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Born in New York City on August 12, 1856, James Buchanan Brady's parents probably never had a clue that their son would amass a great fortune and be known all over the city for his lavish behavior.

Brady was educated at public schools and began working as a bellhop and a messenger for the New York Central Railway at an early age. He then worked at several positions for the railway, finally settling on selling railway equipment when he was twenty-three years old. He went to work for the Manning, Maxwell, and Moore manufacturing company and started earning commissions, which he promptly turned into more cash by beginning his own metal-saw manufacturing business. The success of his company was outstanding, and his saws were used everywhere.

But he loved railway cars most and his knowledge of the transportation system helped get him a job for Fox Pressed Steel Car Company, a British company. As time went on, he became known in the field and was offered directorships or presidencies for other companies as well. He was vice-president of the Standard Car Company. By the time he was forty-five, his fortune was huge.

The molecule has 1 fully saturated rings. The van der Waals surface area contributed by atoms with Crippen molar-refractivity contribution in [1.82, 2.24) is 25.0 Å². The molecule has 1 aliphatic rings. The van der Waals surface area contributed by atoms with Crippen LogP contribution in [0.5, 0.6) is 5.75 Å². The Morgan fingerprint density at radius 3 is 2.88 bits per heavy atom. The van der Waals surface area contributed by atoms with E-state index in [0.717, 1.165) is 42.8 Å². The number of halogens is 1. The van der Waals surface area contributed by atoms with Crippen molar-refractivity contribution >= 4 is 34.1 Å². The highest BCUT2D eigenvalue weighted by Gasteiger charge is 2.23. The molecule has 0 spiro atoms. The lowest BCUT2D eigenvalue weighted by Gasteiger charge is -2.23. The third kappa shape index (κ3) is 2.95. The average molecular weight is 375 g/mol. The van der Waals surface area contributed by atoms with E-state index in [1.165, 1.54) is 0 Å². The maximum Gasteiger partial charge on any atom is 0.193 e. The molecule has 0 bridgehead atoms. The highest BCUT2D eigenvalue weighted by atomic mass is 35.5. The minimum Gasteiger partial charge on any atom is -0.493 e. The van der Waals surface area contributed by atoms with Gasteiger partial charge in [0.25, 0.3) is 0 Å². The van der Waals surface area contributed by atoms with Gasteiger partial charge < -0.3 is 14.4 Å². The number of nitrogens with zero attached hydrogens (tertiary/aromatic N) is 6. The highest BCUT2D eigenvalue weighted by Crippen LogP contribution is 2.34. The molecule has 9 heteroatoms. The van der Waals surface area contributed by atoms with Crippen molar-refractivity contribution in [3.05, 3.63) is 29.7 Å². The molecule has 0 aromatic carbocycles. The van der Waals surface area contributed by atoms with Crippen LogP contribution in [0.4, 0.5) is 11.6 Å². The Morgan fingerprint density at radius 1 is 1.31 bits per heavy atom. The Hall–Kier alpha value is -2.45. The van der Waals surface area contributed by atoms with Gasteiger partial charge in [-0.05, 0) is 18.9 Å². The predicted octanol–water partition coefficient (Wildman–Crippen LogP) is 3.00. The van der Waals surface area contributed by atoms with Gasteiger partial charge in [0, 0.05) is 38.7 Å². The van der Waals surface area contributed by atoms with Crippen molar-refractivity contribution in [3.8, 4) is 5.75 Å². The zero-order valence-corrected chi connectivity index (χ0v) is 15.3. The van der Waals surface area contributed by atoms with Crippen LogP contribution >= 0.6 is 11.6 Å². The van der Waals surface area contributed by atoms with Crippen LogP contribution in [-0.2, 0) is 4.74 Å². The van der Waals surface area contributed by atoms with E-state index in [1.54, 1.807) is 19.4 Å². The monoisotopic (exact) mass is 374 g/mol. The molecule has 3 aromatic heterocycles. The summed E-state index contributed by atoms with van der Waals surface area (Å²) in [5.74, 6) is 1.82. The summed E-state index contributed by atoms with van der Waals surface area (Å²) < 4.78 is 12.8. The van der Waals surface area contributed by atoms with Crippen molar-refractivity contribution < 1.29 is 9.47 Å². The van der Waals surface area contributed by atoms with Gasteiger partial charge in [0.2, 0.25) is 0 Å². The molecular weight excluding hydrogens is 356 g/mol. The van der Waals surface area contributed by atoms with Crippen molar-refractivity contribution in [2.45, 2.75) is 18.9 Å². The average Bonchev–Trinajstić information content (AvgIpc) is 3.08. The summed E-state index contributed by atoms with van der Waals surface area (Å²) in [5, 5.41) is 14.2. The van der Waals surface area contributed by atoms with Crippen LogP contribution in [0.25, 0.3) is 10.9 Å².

Brady indulged his tastes for fine food, wine, and especially diamonds. He began collecting diamond jewelry and wore it everywhere, hence the name "Diamond Jim." He wore many diamonds at one time, on ties, vests, cuff links, and even as a topping for his cane. Many people imitated Brady, including Pearl Jim Murray, who collected pearls the way Brady collected diamonds. Brady was kind to all his copycats, often entertaining them with luxurious dinners and parties. He loved being seen with showgirls, who hung onto him like moss to a rock. Lillian Russell was his favorite date.

His appetite for gourmet food was insatiable, and he gorged himself at restaurants and parties. One night's meal might consist of several crabs, many lobsters and oysters, several meat dishes, and two or more whole fowl. He drank huge amounts of orange juice with his meals. His lifestyle caught up with him, though. Brady first consulted doctors for stomach diseases brought on by his uncontrollable eating habits: diabetes, heart and urinary problems, and high blood pressure. His prostate was swollen beyond belief. His stomach was six times the size of a normal person's stomach. After a new technique at Johns Hopkins in Baltimore helped clean the prostate, Brady went back to New York and lived lavishly for another five years.

But on April 13, 1917, Brady died of complications of his diseases. He left most of his wealth to Johns Hopkins and New York Hospital to help found medical institutes in his name.